One way to boost your uni’s ranking: Ask faculty to cite each other

Readers who follow scientific publishing will know the term “citation stacking” — as a profile-boosting technique, we’ve seen journals ask authors to cite them, and individual scientists work together to cite each other, forming “citation cartels.” And now, we’ve seen a university do it.

A university in Malaysia has instructed its engineering faculty to cite at least three papers by their colleagues; the more citations a university accrues, the better its ranking in many international surveys. We obtained the original notice, dated August 3 and released by the University of Malaya, and translated it via One Hour Translation. Our English version says:

All Academic Staff

Faculty of Engineering


Key Performance Indicators (KPI) Confirmation for 2017

Please refer to the subject-matter stated above.

  1. As had been informed earlier, the KPI Confirmation for all University of Malaya staff has been opened and the final date for the KPI Confirmation is 9 August 2017.
  2. For the Academic Staff at the Faculty of Engineering, the First Appraisal Officer (PPP) has determined the KPI for each departmental staff (please refer to the KPI). Under Section 6, Faculty Specific Duties you are required to type:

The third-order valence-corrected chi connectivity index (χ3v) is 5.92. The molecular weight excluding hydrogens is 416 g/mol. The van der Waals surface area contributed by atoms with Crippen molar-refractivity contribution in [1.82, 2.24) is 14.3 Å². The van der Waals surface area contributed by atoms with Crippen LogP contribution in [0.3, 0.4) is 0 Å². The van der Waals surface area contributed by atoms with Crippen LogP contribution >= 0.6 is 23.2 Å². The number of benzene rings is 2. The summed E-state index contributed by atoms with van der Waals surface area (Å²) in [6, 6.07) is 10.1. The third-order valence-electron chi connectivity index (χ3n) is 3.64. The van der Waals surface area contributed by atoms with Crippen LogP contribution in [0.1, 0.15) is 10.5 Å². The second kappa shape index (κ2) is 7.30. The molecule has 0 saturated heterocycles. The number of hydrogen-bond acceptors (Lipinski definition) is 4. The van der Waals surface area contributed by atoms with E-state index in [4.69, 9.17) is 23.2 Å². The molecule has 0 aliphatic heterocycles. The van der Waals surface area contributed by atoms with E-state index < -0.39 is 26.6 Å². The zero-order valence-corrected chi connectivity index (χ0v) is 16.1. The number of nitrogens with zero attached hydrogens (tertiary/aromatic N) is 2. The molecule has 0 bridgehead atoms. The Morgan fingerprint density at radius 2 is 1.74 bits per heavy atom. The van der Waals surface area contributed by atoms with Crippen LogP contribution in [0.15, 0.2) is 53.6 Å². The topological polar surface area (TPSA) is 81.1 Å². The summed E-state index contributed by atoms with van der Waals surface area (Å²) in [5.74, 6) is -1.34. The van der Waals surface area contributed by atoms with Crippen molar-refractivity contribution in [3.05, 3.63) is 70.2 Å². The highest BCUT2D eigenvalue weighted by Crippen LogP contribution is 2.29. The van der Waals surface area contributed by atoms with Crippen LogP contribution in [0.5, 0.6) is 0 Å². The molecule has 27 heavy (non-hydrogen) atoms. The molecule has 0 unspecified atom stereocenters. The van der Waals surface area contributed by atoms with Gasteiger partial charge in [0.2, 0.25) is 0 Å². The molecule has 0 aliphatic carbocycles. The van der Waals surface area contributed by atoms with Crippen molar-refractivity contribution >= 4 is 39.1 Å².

(1) “Citation: To cite at least 3 relevant papers of colleagues in each of your publication”

  1. Other additional tasks are subject to the PPP of each PYD.

I would be pleased if you could take necessary action before 9 August 2017.

The notice is signed by Professor Ir. Dr. Noor Azuan Abu Osman, Dean of the Faculty of Engineering. We contacted him to ask what prompted the practice, and what penalties researchers will face if they fail to cite three papers by their colleagues. We received a response from a university spokesperson, who told us:

With reference to the issue of citations at the Faculty of Engineering, UM, it is common practice among academics at the Faculty concerned to cite the publications of academics at the same Faculty or from other Faculties within the University provided that the publications are relevant to the study conducted.

This is also practiced by academic staff in general at UM and other universities.

Academics are encouraged to acknowledge and cite fellow academics where Relevant.

(The original guidelines don’t appear to include the caveat that citations be related to the study.)

Of course, this isn’t the only technique universities use to boost their metrics. Recently, we ran a story in Science about institutions (including many in Western countries) who pay faculty for publications; a 2011 report in Science showed that universities in Saudi Arabia were giving tens of thousands of dollars to highly cited researchers to take a secondary position there, ensuring the institution gets listed on prominent papers.